Irregular, of course, meaning specifically called confabs, not everyday powwows—such as the one Cavaliers coach David Blatt held before Cleveland’s Monday night win over the Phoenix Suns.
From the Cleveland Plain Dealer‘s Chris Haynes:
Before the Cleveland Cavaliers broke their two-game losing streak by defeating the Phoenix Suns 101-97 on Monday, they had a team meeting in the morning, league sources told cleveland.com.
Head coach David Blatt called for the meeting before the team took the court for shootaround, sources said. Concerned about the psyche and spirit of his guys, Blatt used the time to address his team instead of going through the usual pre-shootaround film study.
“In tough times you’ve got to show a little bit of leadership and lift your troops,” Blatt told cleveland.com in confirming the meeting. “That was the whole purpose of it, to fire them up a little bit and lift them a little bit. They certainly this year have been doing their part, and I had to step in an do something myself.”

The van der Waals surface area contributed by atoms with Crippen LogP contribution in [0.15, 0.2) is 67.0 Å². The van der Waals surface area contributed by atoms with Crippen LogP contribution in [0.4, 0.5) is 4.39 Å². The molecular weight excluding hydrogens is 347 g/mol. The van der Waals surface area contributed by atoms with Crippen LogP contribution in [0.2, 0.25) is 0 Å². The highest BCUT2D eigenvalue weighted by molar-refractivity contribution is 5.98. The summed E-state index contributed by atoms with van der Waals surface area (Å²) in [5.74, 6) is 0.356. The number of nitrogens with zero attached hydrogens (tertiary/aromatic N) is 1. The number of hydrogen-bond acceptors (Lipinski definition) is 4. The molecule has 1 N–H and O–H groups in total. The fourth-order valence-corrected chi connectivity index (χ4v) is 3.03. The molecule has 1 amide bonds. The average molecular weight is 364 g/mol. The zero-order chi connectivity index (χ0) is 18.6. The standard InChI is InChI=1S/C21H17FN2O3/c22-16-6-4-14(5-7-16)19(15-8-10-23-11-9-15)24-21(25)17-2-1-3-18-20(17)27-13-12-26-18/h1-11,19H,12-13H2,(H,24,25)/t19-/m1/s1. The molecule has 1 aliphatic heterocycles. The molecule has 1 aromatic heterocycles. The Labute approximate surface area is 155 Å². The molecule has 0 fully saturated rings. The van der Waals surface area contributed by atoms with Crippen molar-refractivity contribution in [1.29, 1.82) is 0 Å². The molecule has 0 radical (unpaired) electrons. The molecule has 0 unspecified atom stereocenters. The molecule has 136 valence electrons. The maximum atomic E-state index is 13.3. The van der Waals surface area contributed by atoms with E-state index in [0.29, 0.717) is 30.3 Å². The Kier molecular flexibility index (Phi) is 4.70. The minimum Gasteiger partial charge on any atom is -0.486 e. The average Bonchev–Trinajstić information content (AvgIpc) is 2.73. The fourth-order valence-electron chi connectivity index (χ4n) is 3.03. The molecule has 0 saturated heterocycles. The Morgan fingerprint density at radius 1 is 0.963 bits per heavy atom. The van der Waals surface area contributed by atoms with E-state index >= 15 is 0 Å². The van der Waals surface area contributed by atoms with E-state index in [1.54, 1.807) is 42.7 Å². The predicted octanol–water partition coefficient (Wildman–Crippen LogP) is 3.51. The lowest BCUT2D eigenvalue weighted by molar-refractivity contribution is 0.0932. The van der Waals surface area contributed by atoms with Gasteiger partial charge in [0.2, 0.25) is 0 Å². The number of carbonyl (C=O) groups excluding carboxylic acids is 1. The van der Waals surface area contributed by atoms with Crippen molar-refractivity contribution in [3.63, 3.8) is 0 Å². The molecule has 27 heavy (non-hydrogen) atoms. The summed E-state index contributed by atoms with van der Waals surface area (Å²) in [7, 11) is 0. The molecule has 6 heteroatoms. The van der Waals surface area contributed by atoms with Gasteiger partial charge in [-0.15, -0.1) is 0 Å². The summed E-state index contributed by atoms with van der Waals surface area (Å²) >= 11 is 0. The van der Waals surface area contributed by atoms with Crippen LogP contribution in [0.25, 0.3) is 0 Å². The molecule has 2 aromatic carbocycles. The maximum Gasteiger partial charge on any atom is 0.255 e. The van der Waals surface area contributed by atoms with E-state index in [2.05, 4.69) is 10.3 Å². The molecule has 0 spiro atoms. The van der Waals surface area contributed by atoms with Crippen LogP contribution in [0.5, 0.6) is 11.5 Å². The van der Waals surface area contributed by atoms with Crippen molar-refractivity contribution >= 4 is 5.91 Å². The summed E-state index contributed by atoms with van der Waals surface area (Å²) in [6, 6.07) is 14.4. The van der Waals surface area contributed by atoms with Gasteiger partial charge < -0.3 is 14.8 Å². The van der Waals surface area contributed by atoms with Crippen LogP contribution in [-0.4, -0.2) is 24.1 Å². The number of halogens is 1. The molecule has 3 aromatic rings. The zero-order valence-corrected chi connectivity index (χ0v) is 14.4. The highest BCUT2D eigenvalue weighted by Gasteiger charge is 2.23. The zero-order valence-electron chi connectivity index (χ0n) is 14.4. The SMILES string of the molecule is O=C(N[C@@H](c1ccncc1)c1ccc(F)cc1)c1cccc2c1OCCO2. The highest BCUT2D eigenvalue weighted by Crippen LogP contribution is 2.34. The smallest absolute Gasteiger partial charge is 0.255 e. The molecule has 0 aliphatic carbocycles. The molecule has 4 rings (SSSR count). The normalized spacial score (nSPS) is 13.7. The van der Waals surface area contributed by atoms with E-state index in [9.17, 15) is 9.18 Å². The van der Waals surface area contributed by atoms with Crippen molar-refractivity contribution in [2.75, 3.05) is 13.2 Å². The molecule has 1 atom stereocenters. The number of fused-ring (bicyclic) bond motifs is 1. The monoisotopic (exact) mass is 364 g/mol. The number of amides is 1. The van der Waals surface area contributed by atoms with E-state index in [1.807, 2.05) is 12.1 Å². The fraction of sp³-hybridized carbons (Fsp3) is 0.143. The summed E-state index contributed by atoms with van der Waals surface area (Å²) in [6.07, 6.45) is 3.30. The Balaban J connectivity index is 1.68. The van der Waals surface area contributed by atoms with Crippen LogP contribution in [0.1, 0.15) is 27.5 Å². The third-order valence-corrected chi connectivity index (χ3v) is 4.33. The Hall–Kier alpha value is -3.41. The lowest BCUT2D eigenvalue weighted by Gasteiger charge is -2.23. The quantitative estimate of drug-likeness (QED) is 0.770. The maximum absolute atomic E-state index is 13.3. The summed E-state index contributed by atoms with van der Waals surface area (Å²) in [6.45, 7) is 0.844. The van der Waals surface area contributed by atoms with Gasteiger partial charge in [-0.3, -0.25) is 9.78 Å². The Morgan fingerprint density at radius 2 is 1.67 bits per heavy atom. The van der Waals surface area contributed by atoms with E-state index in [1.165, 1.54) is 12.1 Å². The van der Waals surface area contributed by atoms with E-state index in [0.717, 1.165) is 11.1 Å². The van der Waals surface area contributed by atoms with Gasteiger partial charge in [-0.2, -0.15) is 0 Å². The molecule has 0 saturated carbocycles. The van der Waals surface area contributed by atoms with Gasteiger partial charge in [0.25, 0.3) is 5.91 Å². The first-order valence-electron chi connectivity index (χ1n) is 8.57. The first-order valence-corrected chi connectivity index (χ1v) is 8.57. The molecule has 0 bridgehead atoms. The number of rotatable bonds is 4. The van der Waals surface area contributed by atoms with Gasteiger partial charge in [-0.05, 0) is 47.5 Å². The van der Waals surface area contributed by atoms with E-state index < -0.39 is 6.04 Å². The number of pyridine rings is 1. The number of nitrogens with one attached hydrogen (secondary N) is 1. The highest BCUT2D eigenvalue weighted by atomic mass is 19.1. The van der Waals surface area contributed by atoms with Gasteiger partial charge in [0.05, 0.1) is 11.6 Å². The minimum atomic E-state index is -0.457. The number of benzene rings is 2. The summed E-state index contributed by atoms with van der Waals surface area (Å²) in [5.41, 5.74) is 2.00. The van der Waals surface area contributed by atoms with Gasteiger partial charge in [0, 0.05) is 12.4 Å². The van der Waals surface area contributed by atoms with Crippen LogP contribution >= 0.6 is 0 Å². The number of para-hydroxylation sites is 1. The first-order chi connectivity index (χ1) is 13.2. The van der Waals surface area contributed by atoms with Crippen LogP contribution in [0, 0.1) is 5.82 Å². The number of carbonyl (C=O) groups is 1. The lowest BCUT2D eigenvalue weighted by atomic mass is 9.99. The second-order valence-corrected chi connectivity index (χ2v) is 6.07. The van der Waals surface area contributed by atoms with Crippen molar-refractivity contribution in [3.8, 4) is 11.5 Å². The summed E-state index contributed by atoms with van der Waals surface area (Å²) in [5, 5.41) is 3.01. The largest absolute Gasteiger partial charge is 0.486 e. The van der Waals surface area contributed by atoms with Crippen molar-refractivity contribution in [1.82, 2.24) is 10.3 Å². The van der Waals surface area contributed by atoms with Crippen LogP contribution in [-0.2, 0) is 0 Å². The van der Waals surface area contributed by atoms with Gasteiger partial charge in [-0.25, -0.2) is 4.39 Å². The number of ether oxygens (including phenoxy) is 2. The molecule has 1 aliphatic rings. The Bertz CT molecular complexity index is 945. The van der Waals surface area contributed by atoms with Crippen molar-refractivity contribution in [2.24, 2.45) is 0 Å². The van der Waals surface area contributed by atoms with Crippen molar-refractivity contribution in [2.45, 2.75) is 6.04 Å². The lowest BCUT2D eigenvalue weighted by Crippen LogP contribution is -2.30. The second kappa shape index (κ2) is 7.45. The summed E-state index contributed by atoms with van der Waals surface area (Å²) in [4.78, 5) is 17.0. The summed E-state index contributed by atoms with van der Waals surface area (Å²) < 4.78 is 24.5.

Players, per Haynes, were encouraged by the chat, and not just because it proved someone other than LeBron James has the authority to call for unscheduled meet ups.
The issue here, though, is why the Cavaliers needed said meeting at all. Regardless of what Blatt said, it goes beyond a miniature two-game losing streak that featured one closely contested loss to the league-lording Golden State Warriors.
The Cavaliers have developed a nasty habit of playing down to the level of inferior opponents. They’re often able to get up for high-profile games, but they struggle to eke out victories over teams that have no business competing with them.
Case in point: Monday night’s win over the Eric Bledsoe-less Suns. There’s no reason why the Cavaliers shouldn’t have left Phoenix with a double-digit victory. But they did what the always do, letting the Suns hang around before ultimately pulling away at the end. That’s been their modus operandi all season, and they need to get off to faster starts if they plan to ever look like the finished product they’re supposed to be.